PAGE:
Tara Parker-Pope recently wrote an article for The New York Times called, “How to Hug During a Pandemic.” At first, it made me (Shannon) really sad, thinking about how we need to have rules and strategy on how to hug, but then, I realized, these precautions on the “new norm” hug, are necessary to fulfill a need we have to hug, but to also protect ourselves and others.
The article discusses the safest way to hug, as advised from scientists who study airborne viruses. It also reminds me of how much of a hugger I am, and seems awfully strange to meet people, or see people we haven’t seen in months, and not hug, nor even shake hands. I met with someone yesterday; we had a great conversation, and at the end of our time together, I immediately wanted to go in for a hug, but we opted to bump elbows instead.
As humans, we need hugs. I deeply miss them. It is said, in fact, that we need 12 hugs per day, for our emotional well-being to improve, and 8 just to keep our well-being at an OK level. Seriously! Hugs give us a sense of safety; they reduce stress levels, they show support, and they bring us together- physically, spiritually, and emotionally. Go ahead, count how many times you have hugged, or been hugged today. I am willing to bet that it isn’t even the 8 you need for status quo health. I myself, since learning about the importance of hugs, give hugs to Gerry and Betty White, multiple times/day and I will go ahead and speak for them, that I am most certain they are pleased with my new findings. 😊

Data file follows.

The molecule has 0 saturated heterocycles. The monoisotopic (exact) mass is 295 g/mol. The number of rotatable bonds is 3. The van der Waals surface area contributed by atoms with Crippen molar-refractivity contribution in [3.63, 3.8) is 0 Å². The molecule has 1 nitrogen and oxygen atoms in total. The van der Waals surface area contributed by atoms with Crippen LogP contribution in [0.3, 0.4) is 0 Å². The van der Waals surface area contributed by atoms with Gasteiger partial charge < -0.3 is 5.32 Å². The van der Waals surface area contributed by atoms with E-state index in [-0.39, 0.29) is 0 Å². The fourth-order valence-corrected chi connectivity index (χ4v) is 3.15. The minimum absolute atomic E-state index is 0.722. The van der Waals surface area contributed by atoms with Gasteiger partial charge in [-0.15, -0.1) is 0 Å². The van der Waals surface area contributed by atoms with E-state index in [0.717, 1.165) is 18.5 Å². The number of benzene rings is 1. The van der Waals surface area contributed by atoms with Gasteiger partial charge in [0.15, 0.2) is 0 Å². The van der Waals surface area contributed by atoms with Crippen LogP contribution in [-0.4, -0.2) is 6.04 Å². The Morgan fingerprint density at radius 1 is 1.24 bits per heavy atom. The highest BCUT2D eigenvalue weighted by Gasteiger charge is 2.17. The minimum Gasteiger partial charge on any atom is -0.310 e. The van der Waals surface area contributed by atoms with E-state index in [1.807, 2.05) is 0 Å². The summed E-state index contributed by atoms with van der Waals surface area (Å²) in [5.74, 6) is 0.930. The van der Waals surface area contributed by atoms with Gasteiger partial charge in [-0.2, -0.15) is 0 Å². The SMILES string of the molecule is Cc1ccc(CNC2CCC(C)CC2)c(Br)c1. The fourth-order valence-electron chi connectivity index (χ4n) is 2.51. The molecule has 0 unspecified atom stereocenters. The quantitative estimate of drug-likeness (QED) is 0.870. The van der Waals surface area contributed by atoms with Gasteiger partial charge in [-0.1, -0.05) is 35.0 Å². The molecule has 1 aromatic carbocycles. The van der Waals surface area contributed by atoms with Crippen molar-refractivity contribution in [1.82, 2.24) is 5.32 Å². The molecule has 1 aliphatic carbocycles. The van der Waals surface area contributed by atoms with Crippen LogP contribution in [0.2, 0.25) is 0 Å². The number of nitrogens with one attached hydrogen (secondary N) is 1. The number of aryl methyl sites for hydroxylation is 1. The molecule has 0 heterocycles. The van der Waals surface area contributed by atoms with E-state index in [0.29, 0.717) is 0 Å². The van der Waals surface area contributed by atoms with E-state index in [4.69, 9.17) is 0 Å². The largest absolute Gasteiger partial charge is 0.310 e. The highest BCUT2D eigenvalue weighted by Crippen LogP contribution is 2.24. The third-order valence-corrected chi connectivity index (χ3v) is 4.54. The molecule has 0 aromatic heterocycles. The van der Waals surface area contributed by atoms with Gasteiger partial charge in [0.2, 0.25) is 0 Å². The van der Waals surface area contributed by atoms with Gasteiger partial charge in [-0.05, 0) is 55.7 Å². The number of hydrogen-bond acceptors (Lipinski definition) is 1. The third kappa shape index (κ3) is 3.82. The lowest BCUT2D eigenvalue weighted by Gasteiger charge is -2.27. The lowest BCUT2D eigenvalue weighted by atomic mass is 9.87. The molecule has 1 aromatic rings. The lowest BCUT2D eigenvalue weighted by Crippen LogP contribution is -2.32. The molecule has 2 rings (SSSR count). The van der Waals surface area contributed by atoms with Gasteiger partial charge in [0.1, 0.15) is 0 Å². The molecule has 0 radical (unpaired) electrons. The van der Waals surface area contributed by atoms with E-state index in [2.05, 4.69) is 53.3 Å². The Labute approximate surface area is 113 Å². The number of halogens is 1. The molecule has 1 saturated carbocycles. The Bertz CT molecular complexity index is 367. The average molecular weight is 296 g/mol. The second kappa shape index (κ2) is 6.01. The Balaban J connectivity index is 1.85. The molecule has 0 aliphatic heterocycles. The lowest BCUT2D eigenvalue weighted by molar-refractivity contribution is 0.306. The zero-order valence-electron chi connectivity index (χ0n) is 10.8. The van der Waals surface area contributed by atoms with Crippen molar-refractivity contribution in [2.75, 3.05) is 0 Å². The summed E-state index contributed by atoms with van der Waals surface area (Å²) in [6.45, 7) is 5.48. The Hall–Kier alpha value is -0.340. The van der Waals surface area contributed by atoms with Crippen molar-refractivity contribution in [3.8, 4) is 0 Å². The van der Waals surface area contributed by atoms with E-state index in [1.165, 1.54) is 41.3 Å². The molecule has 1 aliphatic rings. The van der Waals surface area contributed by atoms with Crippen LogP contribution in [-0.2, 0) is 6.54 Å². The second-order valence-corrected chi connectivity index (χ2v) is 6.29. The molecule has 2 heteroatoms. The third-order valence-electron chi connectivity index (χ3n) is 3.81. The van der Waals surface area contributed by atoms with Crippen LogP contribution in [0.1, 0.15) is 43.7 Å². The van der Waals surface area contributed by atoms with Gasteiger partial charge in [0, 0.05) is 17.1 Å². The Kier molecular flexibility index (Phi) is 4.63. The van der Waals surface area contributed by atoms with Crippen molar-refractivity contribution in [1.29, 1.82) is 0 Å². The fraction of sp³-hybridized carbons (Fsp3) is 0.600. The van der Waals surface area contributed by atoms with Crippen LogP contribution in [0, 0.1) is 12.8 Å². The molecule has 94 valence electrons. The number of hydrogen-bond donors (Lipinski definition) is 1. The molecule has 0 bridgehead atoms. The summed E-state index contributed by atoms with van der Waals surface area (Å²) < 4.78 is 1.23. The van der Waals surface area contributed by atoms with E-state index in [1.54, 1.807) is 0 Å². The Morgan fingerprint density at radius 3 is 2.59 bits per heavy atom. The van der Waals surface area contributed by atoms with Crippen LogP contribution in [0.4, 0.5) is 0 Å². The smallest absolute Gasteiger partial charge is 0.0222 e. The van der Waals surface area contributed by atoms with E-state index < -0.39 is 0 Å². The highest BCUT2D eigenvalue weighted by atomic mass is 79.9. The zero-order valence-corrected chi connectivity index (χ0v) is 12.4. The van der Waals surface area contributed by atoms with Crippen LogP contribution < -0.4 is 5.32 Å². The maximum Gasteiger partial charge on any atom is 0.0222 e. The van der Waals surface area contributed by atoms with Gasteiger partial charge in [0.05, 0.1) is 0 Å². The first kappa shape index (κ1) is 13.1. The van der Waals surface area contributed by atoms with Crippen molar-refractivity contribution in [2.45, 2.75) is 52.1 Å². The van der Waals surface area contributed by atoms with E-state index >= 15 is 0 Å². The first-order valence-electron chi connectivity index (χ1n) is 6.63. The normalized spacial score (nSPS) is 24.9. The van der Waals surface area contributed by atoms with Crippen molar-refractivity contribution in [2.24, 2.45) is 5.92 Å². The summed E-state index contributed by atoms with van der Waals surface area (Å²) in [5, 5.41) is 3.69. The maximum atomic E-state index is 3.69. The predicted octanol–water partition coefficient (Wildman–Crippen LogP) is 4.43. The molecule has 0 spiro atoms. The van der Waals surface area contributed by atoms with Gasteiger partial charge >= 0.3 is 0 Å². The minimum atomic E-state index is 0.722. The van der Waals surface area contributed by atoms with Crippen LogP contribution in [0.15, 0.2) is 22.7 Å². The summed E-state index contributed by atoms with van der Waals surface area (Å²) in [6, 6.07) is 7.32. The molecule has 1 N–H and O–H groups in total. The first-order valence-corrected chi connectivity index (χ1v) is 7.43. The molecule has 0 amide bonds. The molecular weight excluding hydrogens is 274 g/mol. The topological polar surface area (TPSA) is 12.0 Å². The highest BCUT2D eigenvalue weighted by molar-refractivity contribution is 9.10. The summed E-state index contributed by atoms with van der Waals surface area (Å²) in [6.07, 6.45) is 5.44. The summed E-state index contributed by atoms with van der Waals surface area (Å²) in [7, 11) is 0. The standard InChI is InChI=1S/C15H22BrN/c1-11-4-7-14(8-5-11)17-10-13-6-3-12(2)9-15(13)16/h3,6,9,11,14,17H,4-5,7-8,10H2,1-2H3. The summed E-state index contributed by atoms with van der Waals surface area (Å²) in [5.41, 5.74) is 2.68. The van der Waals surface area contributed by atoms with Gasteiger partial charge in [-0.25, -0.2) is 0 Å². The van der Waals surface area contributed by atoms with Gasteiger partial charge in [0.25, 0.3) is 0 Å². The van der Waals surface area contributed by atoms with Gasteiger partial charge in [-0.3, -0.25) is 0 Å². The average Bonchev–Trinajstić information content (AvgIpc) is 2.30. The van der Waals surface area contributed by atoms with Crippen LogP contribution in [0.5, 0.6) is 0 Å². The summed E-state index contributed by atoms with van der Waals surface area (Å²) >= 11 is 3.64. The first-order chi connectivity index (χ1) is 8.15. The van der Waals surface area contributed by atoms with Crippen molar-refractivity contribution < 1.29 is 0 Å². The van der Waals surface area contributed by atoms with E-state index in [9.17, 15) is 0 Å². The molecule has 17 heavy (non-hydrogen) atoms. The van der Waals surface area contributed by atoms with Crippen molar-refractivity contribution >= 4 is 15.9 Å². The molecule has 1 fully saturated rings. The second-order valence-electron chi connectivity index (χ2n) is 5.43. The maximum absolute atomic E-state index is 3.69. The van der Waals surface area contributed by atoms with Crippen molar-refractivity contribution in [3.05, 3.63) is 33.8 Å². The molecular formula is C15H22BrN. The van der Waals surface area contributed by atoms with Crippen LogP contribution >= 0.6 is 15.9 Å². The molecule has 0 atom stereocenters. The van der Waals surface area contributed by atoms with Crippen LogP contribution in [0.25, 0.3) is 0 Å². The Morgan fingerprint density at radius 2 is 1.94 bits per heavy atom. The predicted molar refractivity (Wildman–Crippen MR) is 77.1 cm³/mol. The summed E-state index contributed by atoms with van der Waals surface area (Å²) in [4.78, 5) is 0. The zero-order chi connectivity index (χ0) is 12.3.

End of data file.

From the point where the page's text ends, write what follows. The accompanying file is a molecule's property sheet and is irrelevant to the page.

Hugs are difficult right now, especially while we are in the middle of a pandemic. I cannot help but think about those who are in quarantine alone. I’m not sure if anyone has created the virtual hug yet, other than the emoji. Someone should really get on that!
For us Southerners, we are a culture of huggers. I read once that a Southerner will hug a fire hydrant if the mood hits him/her and nothing else is available. While I haven’t hugged a fire hydrant, if I didn’t have my hubby or fur-gal, I would maybe hug a tree in my yard, to have a sense of normalcy within my hug domain.
While I won’t go into the dos and don’ts of how to hug to promote the spread of illness (you can find that here), I will say that it is my hope that at the end of all of this, which now I am adding to the hope list that this does, indeed, go away, that we all get back to hugging again. I for one, may turn hugging into the new handshake once this is all past us, so people, get ready!